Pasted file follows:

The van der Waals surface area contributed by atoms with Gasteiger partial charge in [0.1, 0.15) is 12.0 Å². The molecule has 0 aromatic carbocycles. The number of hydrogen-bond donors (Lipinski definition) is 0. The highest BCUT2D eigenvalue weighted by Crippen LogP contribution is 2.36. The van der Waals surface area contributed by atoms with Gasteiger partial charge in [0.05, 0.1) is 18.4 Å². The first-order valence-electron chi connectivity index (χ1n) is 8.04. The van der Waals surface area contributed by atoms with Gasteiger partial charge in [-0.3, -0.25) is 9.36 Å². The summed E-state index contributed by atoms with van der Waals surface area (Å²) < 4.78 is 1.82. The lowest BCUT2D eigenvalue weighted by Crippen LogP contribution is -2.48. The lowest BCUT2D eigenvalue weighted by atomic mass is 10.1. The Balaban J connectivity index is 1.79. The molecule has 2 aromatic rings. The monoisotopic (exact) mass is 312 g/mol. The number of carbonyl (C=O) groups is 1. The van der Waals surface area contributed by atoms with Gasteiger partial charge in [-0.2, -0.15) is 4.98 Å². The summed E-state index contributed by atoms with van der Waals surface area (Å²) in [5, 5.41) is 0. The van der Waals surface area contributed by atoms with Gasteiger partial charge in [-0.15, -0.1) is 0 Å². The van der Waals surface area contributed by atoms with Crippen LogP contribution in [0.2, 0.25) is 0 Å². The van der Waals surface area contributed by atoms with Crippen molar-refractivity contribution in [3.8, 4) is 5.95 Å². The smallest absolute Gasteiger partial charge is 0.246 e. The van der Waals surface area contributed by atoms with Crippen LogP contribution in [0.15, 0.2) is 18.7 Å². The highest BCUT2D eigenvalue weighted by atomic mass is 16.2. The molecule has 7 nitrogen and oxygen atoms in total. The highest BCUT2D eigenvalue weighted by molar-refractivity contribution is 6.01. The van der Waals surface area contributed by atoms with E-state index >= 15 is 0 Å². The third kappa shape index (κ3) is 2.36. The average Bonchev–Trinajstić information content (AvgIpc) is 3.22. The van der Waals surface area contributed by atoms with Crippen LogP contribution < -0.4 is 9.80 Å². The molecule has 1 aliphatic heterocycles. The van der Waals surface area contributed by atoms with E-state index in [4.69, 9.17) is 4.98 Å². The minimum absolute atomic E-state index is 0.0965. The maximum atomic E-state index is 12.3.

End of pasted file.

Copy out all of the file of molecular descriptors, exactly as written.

The van der Waals surface area contributed by atoms with Gasteiger partial charge in [0.1, 0.15) is 12.0 Å². The molecule has 0 aromatic carbocycles. The number of hydrogen-bond donors (Lipinski definition) is 0. The highest BCUT2D eigenvalue weighted by Crippen LogP contribution is 2.36. The van der Waals surface area contributed by atoms with Gasteiger partial charge in [0.05, 0.1) is 18.4 Å². The first-order valence-electron chi connectivity index (χ1n) is 8.04. The van der Waals surface area contributed by atoms with Gasteiger partial charge in [-0.3, -0.25) is 9.36 Å². The summed E-state index contributed by atoms with van der Waals surface area (Å²) < 4.78 is 1.82. The lowest BCUT2D eigenvalue weighted by Crippen LogP contribution is -2.48. The lowest BCUT2D eigenvalue weighted by atomic mass is 10.1. The Balaban J connectivity index is 1.79. The molecule has 2 aromatic rings. The monoisotopic (exact) mass is 312 g/mol. The number of carbonyl (C=O) groups is 1. The van der Waals surface area contributed by atoms with Gasteiger partial charge in [-0.2, -0.15) is 4.98 Å². The summed E-state index contributed by atoms with van der Waals surface area (Å²) in [5, 5.41) is 0. The van der Waals surface area contributed by atoms with Gasteiger partial charge in [-0.15, -0.1) is 0 Å². The van der Waals surface area contributed by atoms with Crippen LogP contribution in [0.2, 0.25) is 0 Å². The van der Waals surface area contributed by atoms with Crippen molar-refractivity contribution in [3.8, 4) is 5.95 Å². The smallest absolute Gasteiger partial charge is 0.246 e. The van der Waals surface area contributed by atoms with Crippen LogP contribution in [0.15, 0.2) is 18.7 Å². The highest BCUT2D eigenvalue weighted by atomic mass is 16.2. The molecule has 7 nitrogen and oxygen atoms in total. The highest BCUT2D eigenvalue weighted by molar-refractivity contribution is 6.01. The van der Waals surface area contributed by atoms with E-state index >= 15 is 0 Å². The third kappa shape index (κ3) is 2.36. The average Bonchev–Trinajstić information content (AvgIpc) is 3.22. The van der Waals surface area contributed by atoms with Crippen LogP contribution < -0.4 is 9.80 Å². The molecule has 1 aliphatic heterocycles. The van der Waals surface area contributed by atoms with E-state index in [4.69, 9.17) is 4.98 Å². The minimum absolute atomic E-state index is 0.0965. The maximum atomic E-state index is 12.3.